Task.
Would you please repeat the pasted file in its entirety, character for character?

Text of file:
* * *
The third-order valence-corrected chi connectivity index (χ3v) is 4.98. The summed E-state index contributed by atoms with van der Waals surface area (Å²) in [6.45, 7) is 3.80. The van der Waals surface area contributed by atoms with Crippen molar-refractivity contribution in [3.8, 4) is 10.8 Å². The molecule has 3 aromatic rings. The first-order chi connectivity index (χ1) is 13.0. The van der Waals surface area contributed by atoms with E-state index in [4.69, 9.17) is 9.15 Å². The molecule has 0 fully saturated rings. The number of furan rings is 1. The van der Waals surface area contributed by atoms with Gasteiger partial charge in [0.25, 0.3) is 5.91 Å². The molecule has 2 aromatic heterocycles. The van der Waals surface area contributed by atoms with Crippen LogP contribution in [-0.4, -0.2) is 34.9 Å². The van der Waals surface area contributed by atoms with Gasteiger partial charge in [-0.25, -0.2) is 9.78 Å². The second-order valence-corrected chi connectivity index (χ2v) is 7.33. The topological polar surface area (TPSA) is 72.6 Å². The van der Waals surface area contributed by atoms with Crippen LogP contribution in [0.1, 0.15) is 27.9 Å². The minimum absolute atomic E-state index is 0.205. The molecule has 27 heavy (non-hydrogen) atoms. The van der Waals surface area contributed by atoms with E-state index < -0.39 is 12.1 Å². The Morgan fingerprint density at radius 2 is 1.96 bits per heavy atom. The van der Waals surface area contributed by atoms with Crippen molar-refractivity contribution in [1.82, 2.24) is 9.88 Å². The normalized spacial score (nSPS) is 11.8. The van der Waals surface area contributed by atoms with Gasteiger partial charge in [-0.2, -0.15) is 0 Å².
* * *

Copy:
The third-order valence-corrected chi connectivity index (χ3v) is 4.98. The summed E-state index contributed by atoms with van der Waals surface area (Å²) in [6.45, 7) is 3.80. The van der Waals surface area contributed by atoms with Crippen molar-refractivity contribution in [3.8, 4) is 10.8 Å². The molecule has 3 aromatic rings. The first-order chi connectivity index (χ1) is 13.0. The van der Waals surface area contributed by atoms with E-state index in [4.69, 9.17) is 9.15 Å². The molecule has 0 fully saturated rings. The number of furan rings is 1. The van der Waals surface area contributed by atoms with Gasteiger partial charge in [0.25, 0.3) is 5.91 Å². The molecule has 2 aromatic heterocycles. The van der Waals surface area contributed by atoms with Crippen LogP contribution in [-0.4, -0.2) is 34.9 Å². The van der Waals surface area contributed by atoms with Gasteiger partial charge in [-0.25, -0.2) is 9.78 Å². The second-order valence-corrected chi connectivity index (χ2v) is 7.33. The topological polar surface area (TPSA) is 72.6 Å². The van der Waals surface area contributed by atoms with Crippen LogP contribution in [0.1, 0.15) is 27.9 Å². The minimum absolute atomic E-state index is 0.205. The molecule has 27 heavy (non-hydrogen) atoms. The van der Waals surface area contributed by atoms with E-state index < -0.39 is 12.1 Å². The Morgan fingerprint density at radius 2 is 1.96 bits per heavy atom. The van der Waals surface area contributed by atoms with Crippen molar-refractivity contribution in [1.82, 2.24) is 9.88 Å². The normalized spacial score (nSPS) is 11.8. The van der Waals surface area contributed by atoms with Gasteiger partial charge in [-0.2, -0.15) is 0 Å².